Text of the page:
I teach a class of 11 and 12 year olds web, blogging, Google and the like every Thursday evening.
En route to the centre yesterday (it’s in a particularly dodgy part of town) I decided to be uber-organised and book a taxi for my departure later on. I even remebered the number of Addison Lee, the taxi firm, without having to go on the web to look it up.
Chatting leisurely to the lady on the phone, I had almost completed my reservation when I felt my Nokia N95 slip away from my ear.
My first instinct was to reach around and pull a rather vindictive Karate move. I don’t practice regularly, but I still know the moves well. But I stopped myself as I thought that one of my students — seeing me walking to class — was playing a joke. It wouldn’t look too good, I decided, to turn around, disable the student and snatch back my N95 with his parent looking on in shock.
Imagine my surprise and amusement when I saw that it wasn’t one of my students — it was a lumberling fat bloke jogging away with my handset.
‘WHAT ARE YOU DOING, YOU IDIOT?’ I yelled at him.
‘I’M ONLY GOING TO DISABLE THE HANDSET!’
There were a group of this chap’s friends standing nearby. Maybe 8 or so. One or two on pushbikes.
‘Does he know what he’s doing?’ I asked them.
‘Did your fone get nicked mate?’ one of’em replies. I stared at him in the eyes for a few moments.
‘Does your colleague know how it works with mobile phones nowadays?’ I ask.
To wide-eyed looks, I explain the rudiments of IMEI and sim locking, ‘That means when he tries to flog it, the guy buying it will try to use it… and find it DUNT WURK.’
They didn’t seem to know this. One of’em turns to me, “He’s my cousin, I know him, I can get your sim card back for a tenner, mister?’
Ahh. A well trodden path of crime, I thought.
‘Sure, I”ll give you £20 if you get me sim card back,’ I offered.
‘No, just a tenner, mister, now. Give it to me now and I’ll go and get it off him.’
They must think my head buttoned up the back.
Well, I can understand why: I just let some total arse walk off with my N95.
I declined the offer and walked round the corner to the education centre. My students were wide-eyed with excitement — “Someone jacked your phone, Sir?”
I phoned the local Police. Having not had my handset stolen in stuch a stupid manner before, I wasn’t quite clear on the procedure. The chap at the local station asked me to dial 999.
‘I haven’t been stabbed or anything, it’s just a handset?’ I queried.
‘Yeah, but it’s a crime isn’t it sir?’
Very well. I phoned 999. The emergency mobile lookup worked nicely.
Two emissaries from the baddie who took my phone turned up on pushbikes: ‘Mister, we can get your sim card back for a tenner!’
‘No, I’m fine thanks,’ I replied.
‘What about all your valuable numbers, Mister? Don’t want to lose them doya?’
I smiled at the guy and motioned to the air, ‘My numbers are in the clouds.’ (I was referring to Zyb, to Good Mobile Messaging, to Fasthosts, to the fact I am more or less device independent. My data doesn’t reside on just one handset.)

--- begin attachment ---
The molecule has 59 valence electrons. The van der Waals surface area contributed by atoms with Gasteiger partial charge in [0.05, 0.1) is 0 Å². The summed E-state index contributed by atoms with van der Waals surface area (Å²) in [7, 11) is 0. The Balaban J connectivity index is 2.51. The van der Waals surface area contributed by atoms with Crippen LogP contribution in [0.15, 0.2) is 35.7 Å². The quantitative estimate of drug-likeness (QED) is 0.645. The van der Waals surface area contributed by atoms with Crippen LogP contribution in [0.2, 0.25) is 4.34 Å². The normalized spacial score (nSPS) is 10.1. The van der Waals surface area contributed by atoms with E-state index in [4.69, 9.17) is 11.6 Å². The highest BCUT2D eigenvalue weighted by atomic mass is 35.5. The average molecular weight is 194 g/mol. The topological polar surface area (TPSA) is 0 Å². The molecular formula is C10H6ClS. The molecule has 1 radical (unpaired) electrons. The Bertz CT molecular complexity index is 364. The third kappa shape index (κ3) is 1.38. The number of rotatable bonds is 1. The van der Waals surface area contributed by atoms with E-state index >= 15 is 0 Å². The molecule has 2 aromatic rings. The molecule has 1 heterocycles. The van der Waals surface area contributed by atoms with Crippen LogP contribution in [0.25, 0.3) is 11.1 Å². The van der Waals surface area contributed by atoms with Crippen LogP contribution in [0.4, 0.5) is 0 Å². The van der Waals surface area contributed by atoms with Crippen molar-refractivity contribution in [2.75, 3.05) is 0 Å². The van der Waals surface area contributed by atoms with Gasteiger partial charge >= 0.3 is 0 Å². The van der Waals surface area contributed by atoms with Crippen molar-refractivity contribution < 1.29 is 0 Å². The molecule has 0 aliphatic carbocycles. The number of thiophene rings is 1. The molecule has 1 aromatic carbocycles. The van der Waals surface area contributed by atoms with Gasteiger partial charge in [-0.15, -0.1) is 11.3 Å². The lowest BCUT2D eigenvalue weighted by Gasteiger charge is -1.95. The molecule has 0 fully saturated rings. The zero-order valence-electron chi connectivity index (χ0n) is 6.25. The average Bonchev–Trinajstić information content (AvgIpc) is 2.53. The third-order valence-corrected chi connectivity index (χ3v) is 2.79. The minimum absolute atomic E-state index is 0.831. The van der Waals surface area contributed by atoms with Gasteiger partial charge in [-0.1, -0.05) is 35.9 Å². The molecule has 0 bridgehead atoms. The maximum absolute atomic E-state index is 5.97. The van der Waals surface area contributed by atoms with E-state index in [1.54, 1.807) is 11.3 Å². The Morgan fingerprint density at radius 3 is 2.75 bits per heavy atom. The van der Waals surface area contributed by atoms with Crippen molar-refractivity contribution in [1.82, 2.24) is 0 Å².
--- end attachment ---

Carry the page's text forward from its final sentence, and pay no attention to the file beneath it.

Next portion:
Heh. That confused him and his mate.
‘But, for a tenner! We can get the sim back! Think about your numbers!’
Ahhh. Definitely a well used technique.
I walked into the centre as I explained that, ‘Mine are synched, I don’t need them back. Thanks.’
Within a few moments, plain clothed Police Officers arrived and I sat in the back and cruised the streets hunting for the chap. Very good service.
‘You’re remarkably calm,’ the lady from T-Mobile said, when I phoned to deactivate everything. I had my E61 you see. Never without a phone!
I smiled to myself, still feeling a Class-A idiot for letting the guy run off.
‘Well, I was getting slightly bored of the N95 and it was just a pointless crime.’
T-Mobile were extremely efficient. Good news.
I realised then that I was truly device independent. It is an arse to have lost the N95. But not a huge problem. Not a real issue. It hasn’t stopped my business in it’s tracks. I am using my 3UK Nokia N73 and my new T-Mobile sim arrives tomorrow. For other people, losing their handset is a total, total, total bind.
For me? Meh. Annoying, yes. I feel stupid for not slapping the arse. Although I doubt his friends would have reacted well to that.
I ended up doing what everybody else in the real world does: Just walking away.
I’m disappointed that this chap felt his best bet that early evening was to take my handset.
Mostly, I’m in a little bit of confusion that I didn’t feel more cheated, more outraged, more angry.
When the Police Officer radioed into his handset, ‘We’re onboard with the victim doing a cruise around the area,’ I thought, ‘Who’s the Victim?’
Definitely not me. I’m briefly inconvenienced but I’ll just buy another.
As for insurance, no. I don’t have any mobile insurance. I never bother. I think it’s the height of nonsense to pay £19 a month (which, I think I was quoted) to insure my handset…
First, I’ve got a ton of them and typically, I end up changing them like the wind.
Second, £19 a month is what I pay to T-Mobile for 1,000 off-peak minutes for one of my other accounts. That’s a WHOLE service plan, a month.
Third, I’m never stupid enough to use my phone in a dodgy area…………………